Marion Uckelmann (2012, 73 ff., nos. 86.–88.) classified the find as belonging to the Plzeň group, which is closely related to the Herzsprung type of shields characterised by similar decorative motifs on the three currently known shields. Another two shields are unprovenanced, but come most likely from Denmark. The shields are of oval form, and through decoration related to the Herzsprung Type. The diameters are between 51 × 48 cm and 68 × 61 cm. The metal thickness is 1–1.3 mm which explains the relatively heavy weight of 2.4–3.4 kg for the shields. The integrating element in the decoration with the shield from Pilsen is the circular notch in the central shield boss, the rest of the shield body is rather plain, and adorned only with ribs or boss rows. The handle and tabs are all fitted in different ways. The Plzeň-Jíkalka shield shows at least in this aspect some resemblance to the Nipperwiese Type shields. The U-notch of the Jíkalka shield creates a very specific, almost crescent shape, similar to that of the horseshoe/crescent-like razors of the Urnfield period. It may be well possible that the shaping of both artefacts has something to do with the representation of the Moon and its role in the Bronze Age Cosmology (cf. the Nebra Disc).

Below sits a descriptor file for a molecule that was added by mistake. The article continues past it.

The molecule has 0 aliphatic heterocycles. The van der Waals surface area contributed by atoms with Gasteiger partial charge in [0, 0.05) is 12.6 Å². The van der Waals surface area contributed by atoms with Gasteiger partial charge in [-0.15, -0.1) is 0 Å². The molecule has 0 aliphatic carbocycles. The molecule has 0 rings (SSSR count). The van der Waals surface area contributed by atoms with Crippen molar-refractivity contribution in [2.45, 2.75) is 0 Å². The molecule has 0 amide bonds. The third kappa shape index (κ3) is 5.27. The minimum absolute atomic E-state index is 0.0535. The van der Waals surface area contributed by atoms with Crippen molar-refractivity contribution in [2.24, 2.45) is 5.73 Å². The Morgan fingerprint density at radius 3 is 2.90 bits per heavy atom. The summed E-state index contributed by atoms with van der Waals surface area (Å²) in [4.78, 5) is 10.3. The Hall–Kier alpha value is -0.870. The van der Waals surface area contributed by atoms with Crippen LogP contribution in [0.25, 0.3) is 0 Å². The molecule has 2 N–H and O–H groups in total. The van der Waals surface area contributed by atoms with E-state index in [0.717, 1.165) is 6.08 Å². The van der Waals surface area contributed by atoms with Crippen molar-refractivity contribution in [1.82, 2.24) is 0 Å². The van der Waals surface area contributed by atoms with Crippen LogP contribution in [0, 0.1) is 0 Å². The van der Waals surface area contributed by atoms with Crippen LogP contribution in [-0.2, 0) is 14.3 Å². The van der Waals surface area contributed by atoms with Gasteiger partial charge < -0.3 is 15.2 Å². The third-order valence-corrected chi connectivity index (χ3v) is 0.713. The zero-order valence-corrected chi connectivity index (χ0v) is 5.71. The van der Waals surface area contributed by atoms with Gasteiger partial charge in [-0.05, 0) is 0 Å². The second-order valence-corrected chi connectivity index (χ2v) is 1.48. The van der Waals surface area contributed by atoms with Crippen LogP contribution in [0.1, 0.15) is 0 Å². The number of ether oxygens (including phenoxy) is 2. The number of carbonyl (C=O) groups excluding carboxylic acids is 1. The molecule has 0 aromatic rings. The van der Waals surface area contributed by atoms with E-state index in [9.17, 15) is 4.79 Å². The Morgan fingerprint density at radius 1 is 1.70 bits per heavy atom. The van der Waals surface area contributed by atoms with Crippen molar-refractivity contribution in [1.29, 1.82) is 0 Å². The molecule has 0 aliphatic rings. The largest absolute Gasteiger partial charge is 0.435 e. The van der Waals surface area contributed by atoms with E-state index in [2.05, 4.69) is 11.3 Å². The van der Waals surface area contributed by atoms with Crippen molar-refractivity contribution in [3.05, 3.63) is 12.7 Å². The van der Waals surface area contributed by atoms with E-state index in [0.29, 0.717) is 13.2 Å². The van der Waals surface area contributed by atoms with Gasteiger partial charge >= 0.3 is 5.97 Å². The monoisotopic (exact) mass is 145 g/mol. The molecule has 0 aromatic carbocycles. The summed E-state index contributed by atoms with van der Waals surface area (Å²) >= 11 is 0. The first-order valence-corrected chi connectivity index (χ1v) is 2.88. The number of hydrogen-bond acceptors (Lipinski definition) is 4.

The dating of the shields was till recently quite problematic, since most of them are isolated finds or they were found in association only with other shields. The fragments of shields found in the Carpathian hoards are well dated through their associations and belong to the 13th century BC (BzD/HaA1/2). A late date of such shield comes from a hoard in Skydebjerg, Denmark (Period V. c. 925–800 BC), where a fragment of a Type Herzsprung shield was found, but it seems most likely that this piece was deposited already old. The close resemblance with some of the shield images on the Iberian stelae and the early dating of the Irish organic shields (with new dates: eg Uckelmann 2012, 158 ff. Fig. 27) make it possible that the Type Herzsprung origins are as early as the late 13th century BC. The long discussion on the Plzeň-Jíkalka shield can now be seen as resolved since a new radiocarbon determinations for the shield (from pieces of wood in the bronze handle) dates it to: 1387–1127calBC (GR-40666: 3005±40BP). This suggests a position near the beginning of metal shield production, as its form and technology might also imply (Uckelmann 2012, no. 86). Combined with the evidence of the Carpathian hoard associations, it therefore appears that the small number of metal shields known from Central Europe belong somewhere within the mid-14th to mid-11th centuries BC, essentially the earlier half of the Urnfield period.